How goes it? Doing alright? Hey, listen, I just wanted to tell you I think you’re wearing a lady shirt. No, no, don’t be embarrassed. It’s completely understandable that you didn’t realize that shirt was for women. After all, who says you have to be female to enjoy flowers and cats? Yes, I think that’s silly and unfair as well.
Onward and upward. As Matt regales you with titillating tidbits from the Sypher-Pitino trial, NTKW is ready to step in and fill the holes with its own information — namely, the second half of a two part series on our SEC mascots. Today we focus on the eastern division. Please enjoy.
University of South Carolina
About the Mascot: Cocky is a controversial mascot, as it is a gruesome and sobering fact that an estimated 72% of South Carolina’s population is killed by “fighting roosters” each year, making the state one of the most dangerous in the country in which to live.
Did You Know? Cocky thinks his Ed Hardy shirts look awesome on him. He’s such a douche.
University of Georgia
Mascot(s): Hairy Dawg
About the Mascot(s): “Hairy Dawg” is not only the name of the University of Georgia mascot, but is also the self-selected nickname for roughly one-third of the entire male population of Georgia.
Did You Know? The person who wears the Hairy Dawg mascot costume is actually a person dressed in a cat mascot costume. Isn’t that crazy? Well get this — the person in the cat costume who wears the Hairy Dawg costume is, underneath the cat costume, a person in a bird costume. Does that blow your ever-loving mind?
The University of Kentucky
Mascot: The Wildcat, Scratch
About the Mascot: The traditional “Wildcat” mascot originated in 1967 and has entertained crowds for years. “Scratch,” who would come later, wears super-cool tennis shoes and a super-cool hat…backwards! “The Wildcat” may think he’s hot stuff, but “Scratch” is on Facebook. Does “The Wildcat” even know how to use Facebook? How about Twitter? What a square. Why don’t you go home, old man?
Did You Know? It is believed that the two mascots have, between them, sired over 300 illegitimate kittens in the Lexington-Fayette County area.
Mascot: Mr. C
About the Mascot The Vanderbilt mascot “Mr. Commodore” (also known as “Mr. C.”) is portrayed as a decorated naval commander from the late 1800’s, a fact which speaks highly for neither the Nashville school’s history nor geography programs of study.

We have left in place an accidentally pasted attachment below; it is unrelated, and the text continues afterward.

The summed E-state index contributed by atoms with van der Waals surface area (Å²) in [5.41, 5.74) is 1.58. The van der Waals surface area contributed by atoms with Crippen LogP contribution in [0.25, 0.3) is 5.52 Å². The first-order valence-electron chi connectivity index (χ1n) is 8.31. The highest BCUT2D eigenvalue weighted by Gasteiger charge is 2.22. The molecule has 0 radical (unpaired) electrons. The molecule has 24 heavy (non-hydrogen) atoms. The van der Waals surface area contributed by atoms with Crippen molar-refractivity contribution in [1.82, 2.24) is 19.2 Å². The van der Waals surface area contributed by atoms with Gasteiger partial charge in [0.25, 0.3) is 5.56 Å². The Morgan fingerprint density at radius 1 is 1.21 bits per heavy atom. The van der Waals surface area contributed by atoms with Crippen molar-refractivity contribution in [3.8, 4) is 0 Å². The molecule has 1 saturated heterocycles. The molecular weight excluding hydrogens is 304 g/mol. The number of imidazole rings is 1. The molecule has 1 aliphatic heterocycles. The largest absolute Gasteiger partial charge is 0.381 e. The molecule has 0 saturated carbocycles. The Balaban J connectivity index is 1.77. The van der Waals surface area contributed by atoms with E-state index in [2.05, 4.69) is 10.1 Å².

Did You Know? Mr. C. will haunt your dreams. You cannot escape Mr. C.
University of Florida
Mascot: Albert and Alberta Alligator
About the Mascot(s): Albert was purchased as a baby in Florida and brought to the midwest, where he was flushed down the toilet and grew to nearly 40 feet long in the sewers . But when Detective David Madison (Robert Forster) and reptile expert Marisa Kendall (Robin Riker) begin investigating human disappearances in the city’s underground tunnels, they find themselves thrust into a deadly battle of man vs. reptile. Directed by Lewis Teague.
Did You Know? Albert and Alberta have, despite the University’s best efforts, never mated in captivity. Except for that one time in the bathroom during that party at the Pi Delt House. They were both sooooo wasted.
University of Tennessee
About the Mascot: “Smokey,” the bluetick hound, was the school’s third choice as a mascot — the first three were the “Tennessee Proton-Modulated Calcium Atoms,” the “Tennessee Deduction Theorems for First-Order Logic” and the “Tennessee Winners of the Peter and Patricia Gruber International Research Award in Neuroscience.”
Did You Know? Most Tennessee fans think that the “Smokey” mascot is an actual, giant, humanized dog who wears a tuxedo, and many of them think that is the most amazing thing they’ve ever seen. Don’t tell them the truth; it would only make them sad.
Oh, the rich background of our beloved SEC mascots! I can tell you’re enlightened. And now back to the courtroom proceedings and other tomfooleries and dalliances, friends. Until next Wednesday.